Kermit the frog once said, “It ain’t easy being green,” and for the people of Ireland nothing could have been closer to the truth. As potato famine spread across the land millions of Irish families, with little or no money, were forced to settle in the cities that ships landed in. Despite their unfortunate predicament the Irish not only found the strength to survive, but played a major role in America’s development. Today, Irish culture is in full effect, and the largest celebration of the holiday takes place in New York, where the annual St. Patrick’s Day Parade draws an average of two million people. If you plan on going “green” this year then expanding your knowledge base of Irish music is crucial. “It’s that bitter sweetness,” U2’s Bono tells Singer/Songwriter Moya Brennan on her new PBS special Music of Ireland: Welcome Home. “Irish music has that sadness in it; even at its most happy.”
The program traces the origins of Irish music, and features exclusive interviews with U2’s Bono and Adam Clayton, Michael Flatley and Bill Whelan of Riverdance, Live Aid and Band Aid founder Bob Geldof of The Boomtown Rats, Sinéad O’Connor, Pete Seeger, The Chieftains’ Paddy Moloney, former Celtic Woman Órla Fallon, Black 47’s Larry Kirwan, six-time Academy Award-nominated director Jim Sheridan, the late Liam Clancy in his final U.S. television interview, and many other Irish musicians, scholars, journalists, and producers. Brennan, Enya’s eldest sister, conducts intimate interviews that weave a thread of connections and themes, both past and present, that link Ireland’s unique and sizeable contribution to both the music world and the creative arts – from rock to folk, country to classical, dance, film, and literature.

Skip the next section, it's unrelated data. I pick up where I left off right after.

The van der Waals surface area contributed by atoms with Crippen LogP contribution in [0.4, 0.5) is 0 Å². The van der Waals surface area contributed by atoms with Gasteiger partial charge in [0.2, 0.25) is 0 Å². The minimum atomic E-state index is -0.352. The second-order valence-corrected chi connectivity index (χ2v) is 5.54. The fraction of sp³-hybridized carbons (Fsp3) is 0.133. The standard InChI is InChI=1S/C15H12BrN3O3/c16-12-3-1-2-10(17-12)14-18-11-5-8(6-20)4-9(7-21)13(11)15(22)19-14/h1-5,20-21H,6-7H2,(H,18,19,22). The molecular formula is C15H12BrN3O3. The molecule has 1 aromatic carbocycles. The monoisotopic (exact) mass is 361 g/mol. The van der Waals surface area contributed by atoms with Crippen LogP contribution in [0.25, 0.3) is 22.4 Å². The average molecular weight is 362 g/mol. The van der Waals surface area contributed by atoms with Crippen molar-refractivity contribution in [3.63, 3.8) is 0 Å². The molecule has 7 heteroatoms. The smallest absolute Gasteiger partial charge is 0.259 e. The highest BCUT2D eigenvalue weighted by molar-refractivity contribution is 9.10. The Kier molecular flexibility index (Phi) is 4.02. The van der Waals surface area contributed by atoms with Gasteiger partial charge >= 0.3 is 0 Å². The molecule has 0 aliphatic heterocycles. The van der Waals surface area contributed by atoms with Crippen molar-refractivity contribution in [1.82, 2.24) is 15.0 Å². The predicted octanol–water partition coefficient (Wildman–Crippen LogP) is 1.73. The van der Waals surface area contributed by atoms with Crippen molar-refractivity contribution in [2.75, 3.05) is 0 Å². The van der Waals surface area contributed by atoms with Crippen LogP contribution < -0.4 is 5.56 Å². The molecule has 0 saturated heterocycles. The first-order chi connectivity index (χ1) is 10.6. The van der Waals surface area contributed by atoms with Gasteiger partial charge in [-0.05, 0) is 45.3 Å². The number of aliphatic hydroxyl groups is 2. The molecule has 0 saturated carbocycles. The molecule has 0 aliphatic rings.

Revealing stories include Seeger’s discovery of Irish music, Bob Dylan educating Bono on the Clancy Brothers and the McPeake family, the inspiration behind Van Morrison’s music and lyrics, Riverdance’s beginnings, and The Chieftains’ early days. Never-before-seen performances by U2 and Friends, Clannad, The Dubliners’ John Sheahan, Paddy Moloney and Moya Brennan, the McPeake Family, and an authentic Dublin pub session combine with vintage clips of The Clancy Brothers and Tommy Makem and The Dubliners on The Ed Sullivan Show, Judy Collins playing music from the ‘old country,’ The Pogues and Van Morrison with The Chieftains on RTE’s Late, Late Show, and Riverdance’s debut at Eurovision to illustrate the full breadth of the Irish musical spectrum.
“This has been an amazing journey so far,” Moya Brennan told UnRated NYC.”Never in my 40 years of working in the Irish music community had I totally recognized the impact we have all had on the world generally and in America specifically.And I must say, it has been a real treat to be on the other side of the camera talking to Glen, Damien, Paddy, Sinéad, Bono, Adam, and so many others.” Music of Ireland – Welcome Home is directed by four-time Emmy Award-winner Philip Marshall, a former senior producer and director at THIRTEEN/WNET and current executive producer of national productions for Maryland Public Television.
After watching Moya’s in-depth look at the spirit of Irish music heritage you’ll be fully equipped to down a pint and sing with the best of them. Being green may not be easy, but on March 17th it sure is fun. Have a safe a happy St. Patrick’s Day from all of us here at UnRated NYC.